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SUEZ, Egypt - Efforts to dislodge a giant container ship blocking the Suez Canal have allowed its stern and rudder to move, but it remains unclear when it can be refloated, the head of the canal authority said on Saturday.
The 400 metre (430 yard) long Ever Given became wedged diagonally across a southern section of the canal amid high winds early on Tuesday, blocking one of the world's busiest waterways.
About 15% of world shipping traffic transits the canal and hundreds of vessels are waiting to pass once the blockage has been cleared.
Suez Canal Authority (SCA) Chairman Osama Rabie said he hoped it would not be necessary to remove some of the 18,300 containers to lighten the ship's load, but that strong tides and winds were complicating efforts to free it.
"The ship's stern began to move towards Suez, and that was a positive sign until 11 p.m. (2100 GMT) at night, but the tide fell significantly and we stopped," Rabie told journalists in Suez.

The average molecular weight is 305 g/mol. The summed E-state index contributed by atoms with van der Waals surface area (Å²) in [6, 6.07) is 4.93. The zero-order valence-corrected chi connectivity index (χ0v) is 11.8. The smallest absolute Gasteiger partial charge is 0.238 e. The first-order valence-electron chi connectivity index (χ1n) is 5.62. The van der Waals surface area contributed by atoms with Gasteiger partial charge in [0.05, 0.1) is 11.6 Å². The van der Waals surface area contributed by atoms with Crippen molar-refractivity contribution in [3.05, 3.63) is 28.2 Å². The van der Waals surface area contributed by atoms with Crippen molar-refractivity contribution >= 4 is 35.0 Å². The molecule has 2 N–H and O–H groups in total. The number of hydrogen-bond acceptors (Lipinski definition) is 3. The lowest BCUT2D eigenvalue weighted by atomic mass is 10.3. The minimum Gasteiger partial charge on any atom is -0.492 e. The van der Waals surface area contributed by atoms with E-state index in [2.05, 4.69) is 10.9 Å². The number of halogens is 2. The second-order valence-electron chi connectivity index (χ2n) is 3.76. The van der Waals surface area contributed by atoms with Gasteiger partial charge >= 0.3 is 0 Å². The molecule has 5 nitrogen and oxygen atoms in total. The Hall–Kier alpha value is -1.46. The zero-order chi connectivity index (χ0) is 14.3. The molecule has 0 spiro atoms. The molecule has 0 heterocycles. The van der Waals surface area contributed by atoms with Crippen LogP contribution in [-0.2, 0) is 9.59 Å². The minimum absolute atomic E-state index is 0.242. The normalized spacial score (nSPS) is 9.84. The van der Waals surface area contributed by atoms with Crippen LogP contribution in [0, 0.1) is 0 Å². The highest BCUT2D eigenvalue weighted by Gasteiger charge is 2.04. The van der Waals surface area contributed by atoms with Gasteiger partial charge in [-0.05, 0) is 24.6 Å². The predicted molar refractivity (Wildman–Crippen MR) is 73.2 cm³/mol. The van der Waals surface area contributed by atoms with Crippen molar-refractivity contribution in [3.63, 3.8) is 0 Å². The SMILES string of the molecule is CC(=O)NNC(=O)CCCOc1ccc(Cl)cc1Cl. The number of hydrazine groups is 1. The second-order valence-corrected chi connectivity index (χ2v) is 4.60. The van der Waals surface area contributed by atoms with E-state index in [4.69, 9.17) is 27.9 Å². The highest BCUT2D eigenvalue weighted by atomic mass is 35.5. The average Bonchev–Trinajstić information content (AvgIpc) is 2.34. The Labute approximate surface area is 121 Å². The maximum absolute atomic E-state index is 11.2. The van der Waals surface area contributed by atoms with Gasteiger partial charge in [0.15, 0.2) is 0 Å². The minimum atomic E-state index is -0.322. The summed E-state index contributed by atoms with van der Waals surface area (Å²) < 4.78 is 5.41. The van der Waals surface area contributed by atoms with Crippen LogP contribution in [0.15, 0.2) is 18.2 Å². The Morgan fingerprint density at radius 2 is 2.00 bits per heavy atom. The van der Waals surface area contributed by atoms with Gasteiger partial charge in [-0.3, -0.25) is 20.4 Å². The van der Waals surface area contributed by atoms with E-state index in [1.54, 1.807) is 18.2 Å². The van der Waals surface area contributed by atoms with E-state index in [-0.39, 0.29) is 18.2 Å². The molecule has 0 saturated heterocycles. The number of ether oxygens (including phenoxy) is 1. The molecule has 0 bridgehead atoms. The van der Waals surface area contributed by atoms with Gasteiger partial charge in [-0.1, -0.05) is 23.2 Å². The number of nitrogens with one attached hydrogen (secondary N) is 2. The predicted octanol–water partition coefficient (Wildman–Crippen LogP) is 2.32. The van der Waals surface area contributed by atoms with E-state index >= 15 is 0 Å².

"We expect that at any time the ship could slide and move from the spot it is in."
Dredgers removed some 20,000 tonnes of sand from around its bow by Friday. A Dutch firm working to free the vessel said it could be freed by the start of next week if heavier tugboats, dredging and a high tide succeed in dislodging it.
Tugging attempts restarted on Saturday afternoon and further efforts were planned on Saturday night and Sunday morning, SCA sources said, though they added it could be necessary to remove more sand from around the ship to free it.
Two SCA sources said there had been further, minor progress in dislodging the ship on Saturday. One source said there had been some movement at the bow of the ship.
"When dealing with a ship of this size, its behaviour with the dredgers is unknown, we don't know how it will respond to the pulling," said Rabie.
The head of Boskalis, parent company of Dutch firm Smit Salvage which has been brought in to help the SCA, said heavy tugboats with a combined capacity of 400 tonnes would arrive sometime this weekend.
"We aim to get it done after the weekend, but everything will have to work out exactly right for that," Boskalis Chief Executive Peter Berdowski told Dutch TV programme Nieuwsuur late on Friday.
"The bow is really stuck in the sandy clay, but the stern has not been pushed totally into the clay, which is positive. We can try to use that as leverage to pull it loose," Berdowski said.
Egyptian Prime Minister Mostafa Madbouly on Saturday thanked foreign partners for offers to help refloat the ship.
Shipping rates for oil product tankers nearly doubled after the ship became stranded, and the blockage has disrupted global supply chains, threatening costly delays for companies already dealing with COVID-19 restrictions.